A landing page can be any page that someone lands on after clicking on an online marketing call-to-action. Dedicated, promotion-specific landing pages are what we’ll be focusing on. Dedicated landing pages are standalone pages that are designed for a specific marketing campaign.
By standalone I mean that it has no ties to your website, like global navigation. In essence it floats alone, only accessible from the link you’re providing in your marketing content (the call-to-action in an email for example).
Lead generation landing pages
The purpose of a Lead generation landing page is to capture leads that enable you to market to people in the future.
The most valuable piece of information you can get from a lead gen page is someone’s email address – which gives you permission to continue talking/marketing to them.
Once you have a lead’s permission, you then try to convert them into a customer by combining the two most powerful 1-to-1 communication tools a marketer has – email and landing pages.
Click-through landing pages
The purpose of a click-through landing pages is to “warm up” potential customers to the product you are trying to sell to them before sending them further into your sales funnel.
Click-through pages (sometimes called jump pages) are designed as a conduit between a marketing ad and it’s final destination. The goal of a click-through page is to “warm-up” the visitor to the product/service you are trying to sell.
Commonly used for ecommerce, click-through pages provide enough information to inform the buyer, making them ready to purchase, before pushing them further down the funnel – probably to a shopping cart or checkout.
Dedicated landing pages vs. homepages
If you compare a homepage vs. a landing page you can see why landing pages are so important to your marketing’s success.
Your homepage is designed with a more general purpose in mind. It speaks to your overall brand and corporate values and is typically loaded with links and navigation to other areas of your site. It’s designed to encourage exploration.
Your landing pages are designed for one purpose only.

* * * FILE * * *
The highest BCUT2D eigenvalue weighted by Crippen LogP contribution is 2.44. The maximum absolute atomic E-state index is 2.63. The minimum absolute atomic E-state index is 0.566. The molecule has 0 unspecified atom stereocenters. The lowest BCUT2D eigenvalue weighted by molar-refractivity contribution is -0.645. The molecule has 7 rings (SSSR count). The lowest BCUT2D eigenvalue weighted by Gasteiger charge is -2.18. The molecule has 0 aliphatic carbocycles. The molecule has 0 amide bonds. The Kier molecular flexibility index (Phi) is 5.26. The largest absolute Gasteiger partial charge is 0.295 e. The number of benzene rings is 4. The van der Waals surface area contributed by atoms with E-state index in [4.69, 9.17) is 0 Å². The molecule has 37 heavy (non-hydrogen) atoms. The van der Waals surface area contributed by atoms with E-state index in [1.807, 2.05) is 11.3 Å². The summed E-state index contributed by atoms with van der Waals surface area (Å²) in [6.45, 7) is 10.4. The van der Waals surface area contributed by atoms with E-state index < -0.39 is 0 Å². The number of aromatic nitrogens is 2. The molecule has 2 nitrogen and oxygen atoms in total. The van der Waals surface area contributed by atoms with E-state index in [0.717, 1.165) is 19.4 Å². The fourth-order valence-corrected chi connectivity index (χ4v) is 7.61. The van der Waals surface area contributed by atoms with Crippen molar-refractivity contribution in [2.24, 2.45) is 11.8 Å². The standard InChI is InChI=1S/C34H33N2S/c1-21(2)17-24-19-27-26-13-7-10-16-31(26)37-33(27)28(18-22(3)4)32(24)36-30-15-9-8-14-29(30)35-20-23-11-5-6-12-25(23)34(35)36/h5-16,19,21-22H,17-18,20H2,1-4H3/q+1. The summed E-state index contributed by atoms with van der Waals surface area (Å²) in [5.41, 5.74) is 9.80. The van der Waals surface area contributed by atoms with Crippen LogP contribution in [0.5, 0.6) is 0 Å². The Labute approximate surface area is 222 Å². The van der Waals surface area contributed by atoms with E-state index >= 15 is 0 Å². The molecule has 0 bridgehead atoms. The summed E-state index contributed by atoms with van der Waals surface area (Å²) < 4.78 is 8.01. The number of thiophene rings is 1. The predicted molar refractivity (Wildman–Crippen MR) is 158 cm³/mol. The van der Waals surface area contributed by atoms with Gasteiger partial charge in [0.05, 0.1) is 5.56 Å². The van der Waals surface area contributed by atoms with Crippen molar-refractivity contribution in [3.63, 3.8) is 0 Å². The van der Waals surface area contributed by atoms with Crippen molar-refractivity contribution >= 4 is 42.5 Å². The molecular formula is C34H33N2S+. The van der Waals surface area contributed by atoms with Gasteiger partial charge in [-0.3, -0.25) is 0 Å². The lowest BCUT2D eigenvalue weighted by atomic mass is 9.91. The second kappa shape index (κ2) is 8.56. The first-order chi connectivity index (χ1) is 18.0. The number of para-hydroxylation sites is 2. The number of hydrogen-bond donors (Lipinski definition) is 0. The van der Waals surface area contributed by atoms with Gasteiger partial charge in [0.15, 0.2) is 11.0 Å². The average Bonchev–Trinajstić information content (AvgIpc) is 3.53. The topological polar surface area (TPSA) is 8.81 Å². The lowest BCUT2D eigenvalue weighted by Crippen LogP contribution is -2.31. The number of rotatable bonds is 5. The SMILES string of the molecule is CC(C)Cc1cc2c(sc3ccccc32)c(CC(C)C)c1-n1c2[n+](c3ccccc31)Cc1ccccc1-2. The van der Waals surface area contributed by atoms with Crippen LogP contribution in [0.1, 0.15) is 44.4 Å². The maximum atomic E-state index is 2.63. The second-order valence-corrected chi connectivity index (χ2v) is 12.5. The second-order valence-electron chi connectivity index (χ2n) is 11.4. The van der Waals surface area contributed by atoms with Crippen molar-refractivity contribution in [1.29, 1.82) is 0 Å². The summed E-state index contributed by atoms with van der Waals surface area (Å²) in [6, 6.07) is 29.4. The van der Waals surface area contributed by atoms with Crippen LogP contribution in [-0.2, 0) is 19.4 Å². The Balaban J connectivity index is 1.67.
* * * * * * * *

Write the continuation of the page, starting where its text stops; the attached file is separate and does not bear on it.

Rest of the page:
Think of the links on your page as leaks. Each link on your page that doesn’t represent your conversion goal is a distraction that will dilute your message and reduce your conversion rate.
What are landing pages used for?
The potential uses for landing pages are almost limitless but here are the more common examples of how landing pages are used:
To collect personal information (generate leads) in exchange for:
Reports/Whitepapers with important industry facts and statistics.
Ebooks for comprehensive guides about different aspects of your business vertical.
Newsletters with tips related to your area of subject matter expertise.
Podcasts for people who like to listen & learn during a commute or workout.
Checklists/Scorecards for people that like to see how well they are doing and/or benefit from a to-do list.
Blog subscription to receive ongoing content via email or RSS.
Webinar registration for live online sessions, often with Q&A with experts and special guest presenters.
Presentations or recorded sessions including video or slides.
Consultation services or booking meetings for someone to request your time or services.
An ecourse delivered over a period of time – just like the one you’re reading now!
“Warming” prospects up to your offering before you push them deeper into your sales funnel to:
Purchase your product or service online.
Become a customer or subscriber of your online business.
Or any of the lead capture uses listed above, if you want to use an introductory page before sending them on to the landing page with your lead gen form.